The ‘study of external conformation of cranium as index to development and position of organs belonging to the various mental facilities’, as defined by the 1911 Concise Oxford Dictionary, no longer holds the sway that it once did. It is now a rather discounted theory of how one’s mental powers are influenced and indicated by the shape of the skull. My earliest recollection of this theory was when I stumbled across it in one of the Bony books. Detective Inspector Napoleon Bonaparte was the literary invention of English born writer Arthur W Upfield. Upfield worked and travelled extensively across Australia, and he wrote a series of books based around Bony solving mysteries in various locations. Many of the books were set in the outback and Bony brought insights from his mixed heritage into solving crimes. Titles included ‘Death of a Swagman’ and ‘The Bone is Pointed’.

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Possum the Locomotive at Eskbank House, Lithgow

Possum the Locomotive

Possum now resides in the grounds of Eskbank House at Lithgow. It was one of several engines that worked the train line between the Blast Furnace and the steelworks. Possum arrived in 1919 and worked the line until 1928; it was relocated to Port Kembla when the steelworks closed in Lithgow. It worked through until 1967 when it was retired and relocated back to Eskbank House, which was then a relatively new museum. The little engines that worked the line between the furnace and steelworks all had animal names including Wallaby, Wombat and Bunyip.

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Sunset over the Kanimbla Valley

Pink

I love a good sunset. Sunrises are good too, but I like the fading of light at the end of the day. This sunset was spotted over the Kanimbla valley.

What possibilities have you spotted beginning with P? Pop over and see what Autumn is spotting here, along with photos on Instagram by atman.art.studio. Next week, I’m questing for things beginning with Q …

 

Don’t ask, don’t get.

Something that never ceases to amaze me is the power and capability of the mind. Whilst I’m quietly confident that I seriously under utilise my mind’s capacity, there is comfort in knowing that I can call upon it to help me out and that it will usually deliver. This is particularly true in relation to creativity.

A little while ago I was walking my dog late one night after a long day. I was really tired and although it was frosty outside, it seemed like every fascinating scent was out and my dog insisted on careful inspection of all that was on offer. We finally turned the corner for home and an idea popped into my head for a short story. It was incomplete but with enough shape and structure to get started. We made it home and I shrugged off my weariness to capture the words and images that were tumbling through my mind.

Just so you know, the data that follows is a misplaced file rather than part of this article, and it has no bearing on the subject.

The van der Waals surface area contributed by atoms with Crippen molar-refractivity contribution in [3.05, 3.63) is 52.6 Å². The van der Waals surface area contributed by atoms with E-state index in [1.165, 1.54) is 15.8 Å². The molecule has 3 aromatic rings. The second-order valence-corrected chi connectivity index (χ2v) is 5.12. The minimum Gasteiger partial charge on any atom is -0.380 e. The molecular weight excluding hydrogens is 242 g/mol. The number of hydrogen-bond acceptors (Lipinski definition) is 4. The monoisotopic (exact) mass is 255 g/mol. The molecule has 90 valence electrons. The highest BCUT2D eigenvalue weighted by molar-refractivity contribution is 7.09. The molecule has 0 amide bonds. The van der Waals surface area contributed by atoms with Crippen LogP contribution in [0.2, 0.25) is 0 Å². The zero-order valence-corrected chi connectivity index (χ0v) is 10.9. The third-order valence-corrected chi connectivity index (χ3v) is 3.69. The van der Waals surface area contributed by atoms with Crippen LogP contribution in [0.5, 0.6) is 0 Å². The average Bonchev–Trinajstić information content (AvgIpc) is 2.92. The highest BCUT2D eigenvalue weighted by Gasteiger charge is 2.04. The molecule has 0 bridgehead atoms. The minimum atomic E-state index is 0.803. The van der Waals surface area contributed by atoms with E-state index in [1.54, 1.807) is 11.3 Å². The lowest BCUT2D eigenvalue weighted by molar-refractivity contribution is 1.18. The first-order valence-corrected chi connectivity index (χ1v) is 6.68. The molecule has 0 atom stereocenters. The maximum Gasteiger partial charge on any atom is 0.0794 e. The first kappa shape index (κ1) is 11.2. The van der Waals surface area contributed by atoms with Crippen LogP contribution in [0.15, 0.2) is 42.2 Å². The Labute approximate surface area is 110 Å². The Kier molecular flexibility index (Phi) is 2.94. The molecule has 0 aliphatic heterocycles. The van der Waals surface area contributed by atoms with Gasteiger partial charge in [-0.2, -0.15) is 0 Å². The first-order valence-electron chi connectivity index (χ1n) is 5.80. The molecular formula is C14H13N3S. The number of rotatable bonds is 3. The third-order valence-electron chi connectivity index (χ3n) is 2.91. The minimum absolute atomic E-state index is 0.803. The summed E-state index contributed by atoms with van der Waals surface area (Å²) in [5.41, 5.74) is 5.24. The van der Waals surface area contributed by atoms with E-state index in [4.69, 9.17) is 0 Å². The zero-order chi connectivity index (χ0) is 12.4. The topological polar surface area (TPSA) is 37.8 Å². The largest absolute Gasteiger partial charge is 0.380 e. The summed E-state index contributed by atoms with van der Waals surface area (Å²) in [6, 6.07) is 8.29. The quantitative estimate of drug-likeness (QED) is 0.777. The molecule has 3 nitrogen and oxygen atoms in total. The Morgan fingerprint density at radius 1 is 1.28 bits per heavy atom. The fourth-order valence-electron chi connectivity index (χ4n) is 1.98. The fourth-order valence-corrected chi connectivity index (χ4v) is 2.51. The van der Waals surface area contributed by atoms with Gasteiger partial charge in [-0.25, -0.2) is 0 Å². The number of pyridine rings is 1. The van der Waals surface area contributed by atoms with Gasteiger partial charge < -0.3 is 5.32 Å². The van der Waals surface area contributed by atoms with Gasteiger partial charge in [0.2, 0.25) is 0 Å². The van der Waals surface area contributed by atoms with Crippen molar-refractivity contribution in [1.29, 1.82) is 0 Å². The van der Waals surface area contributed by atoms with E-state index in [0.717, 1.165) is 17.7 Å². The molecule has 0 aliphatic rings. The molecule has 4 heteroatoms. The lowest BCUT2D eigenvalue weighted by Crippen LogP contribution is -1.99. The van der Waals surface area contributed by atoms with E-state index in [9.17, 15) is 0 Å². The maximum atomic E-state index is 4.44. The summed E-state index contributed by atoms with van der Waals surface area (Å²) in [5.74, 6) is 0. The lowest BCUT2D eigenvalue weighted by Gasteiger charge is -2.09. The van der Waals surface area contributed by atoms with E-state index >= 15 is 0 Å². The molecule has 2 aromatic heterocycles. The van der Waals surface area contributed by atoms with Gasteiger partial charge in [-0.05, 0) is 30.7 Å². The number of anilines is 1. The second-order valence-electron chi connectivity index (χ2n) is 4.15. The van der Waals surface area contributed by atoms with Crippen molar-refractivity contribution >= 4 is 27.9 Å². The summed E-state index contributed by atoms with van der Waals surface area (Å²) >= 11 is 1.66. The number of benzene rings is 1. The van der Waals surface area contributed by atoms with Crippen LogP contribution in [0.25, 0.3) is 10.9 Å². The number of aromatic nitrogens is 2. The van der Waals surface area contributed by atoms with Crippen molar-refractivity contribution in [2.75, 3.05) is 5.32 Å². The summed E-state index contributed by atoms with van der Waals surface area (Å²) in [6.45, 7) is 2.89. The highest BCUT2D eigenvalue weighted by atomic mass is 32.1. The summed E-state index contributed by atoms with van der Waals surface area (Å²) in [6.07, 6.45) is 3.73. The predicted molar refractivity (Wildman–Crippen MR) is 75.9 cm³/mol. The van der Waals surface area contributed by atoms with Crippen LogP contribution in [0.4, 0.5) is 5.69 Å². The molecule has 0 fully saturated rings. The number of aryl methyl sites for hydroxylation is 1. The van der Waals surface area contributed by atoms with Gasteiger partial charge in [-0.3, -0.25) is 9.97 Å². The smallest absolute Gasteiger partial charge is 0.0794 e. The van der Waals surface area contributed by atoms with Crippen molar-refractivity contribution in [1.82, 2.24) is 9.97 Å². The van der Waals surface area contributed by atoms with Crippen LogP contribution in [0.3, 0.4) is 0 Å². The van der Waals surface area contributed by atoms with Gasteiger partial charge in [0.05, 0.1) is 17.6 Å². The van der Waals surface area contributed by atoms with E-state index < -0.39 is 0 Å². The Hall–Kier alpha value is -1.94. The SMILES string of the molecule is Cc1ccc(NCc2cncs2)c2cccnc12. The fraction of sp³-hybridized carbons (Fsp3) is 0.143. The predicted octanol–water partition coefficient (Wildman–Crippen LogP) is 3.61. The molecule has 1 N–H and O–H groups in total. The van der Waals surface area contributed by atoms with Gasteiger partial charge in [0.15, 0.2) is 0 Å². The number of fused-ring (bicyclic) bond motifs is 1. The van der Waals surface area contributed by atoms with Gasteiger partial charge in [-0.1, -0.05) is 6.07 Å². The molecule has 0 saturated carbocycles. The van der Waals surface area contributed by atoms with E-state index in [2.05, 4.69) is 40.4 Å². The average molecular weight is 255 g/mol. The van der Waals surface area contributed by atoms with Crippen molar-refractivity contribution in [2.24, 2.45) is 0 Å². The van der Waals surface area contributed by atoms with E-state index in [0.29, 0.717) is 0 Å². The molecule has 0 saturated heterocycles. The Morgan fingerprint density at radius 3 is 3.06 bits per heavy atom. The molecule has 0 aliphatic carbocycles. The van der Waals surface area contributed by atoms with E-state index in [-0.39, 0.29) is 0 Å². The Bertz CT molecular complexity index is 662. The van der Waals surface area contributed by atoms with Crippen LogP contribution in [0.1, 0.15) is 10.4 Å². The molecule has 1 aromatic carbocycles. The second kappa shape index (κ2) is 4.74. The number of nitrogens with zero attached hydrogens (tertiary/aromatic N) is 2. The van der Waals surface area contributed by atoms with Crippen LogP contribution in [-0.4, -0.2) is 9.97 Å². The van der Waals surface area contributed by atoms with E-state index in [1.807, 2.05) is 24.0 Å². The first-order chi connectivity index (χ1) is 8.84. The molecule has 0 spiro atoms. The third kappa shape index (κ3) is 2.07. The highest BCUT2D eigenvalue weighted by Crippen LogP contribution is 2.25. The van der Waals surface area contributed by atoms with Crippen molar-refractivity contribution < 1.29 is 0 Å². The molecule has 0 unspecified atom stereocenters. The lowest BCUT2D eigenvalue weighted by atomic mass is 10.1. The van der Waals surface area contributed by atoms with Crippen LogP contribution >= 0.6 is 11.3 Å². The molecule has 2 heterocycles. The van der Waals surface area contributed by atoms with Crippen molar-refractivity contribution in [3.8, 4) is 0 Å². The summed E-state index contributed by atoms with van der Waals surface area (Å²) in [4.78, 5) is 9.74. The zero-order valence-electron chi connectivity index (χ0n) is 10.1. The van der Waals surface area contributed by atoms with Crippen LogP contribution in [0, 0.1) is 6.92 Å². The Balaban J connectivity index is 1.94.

Recently I reviewed the rough draft, tweaking it and making some changes. The two main characters were really clear to me, but I hadn’t named them in my haste to get the story down. What to call them? I left my brain to work on that problem overnight and woke up  with a handful of possibilities. The characters now have names and that tricky ending that I was worried about has been replaced with something better.

There is another short story idea that I have simmering away in the back of my mind. The images are clear and I’ve jotted down some notes for when the time is right to start it, but again I was thinking about the name of the main character. There were a couple of secondary characters who were easy to identify, but I wanted the main character to have a surname that could be mispronounced by a child and end up as one of those abbreviations that becomes a nickname which ends up as the main form of address for someone. A name with a couple of levels of meaning or significance in the story. I was driving recently when there was a discussion on the local radio and one word literally rang a bell for me. It was the perfect fit.

Putting it out there may not always be entirely reliable or a quick solution, but if you have a bit of time and space to let your mind sort through the possibilities, or listen out for solutions, the results can be pleasantly surprising. Don’t ask, don’t get.

How do you find solutions for your creative challenges?

[Photo: part of a phrenology head spotted at a local market]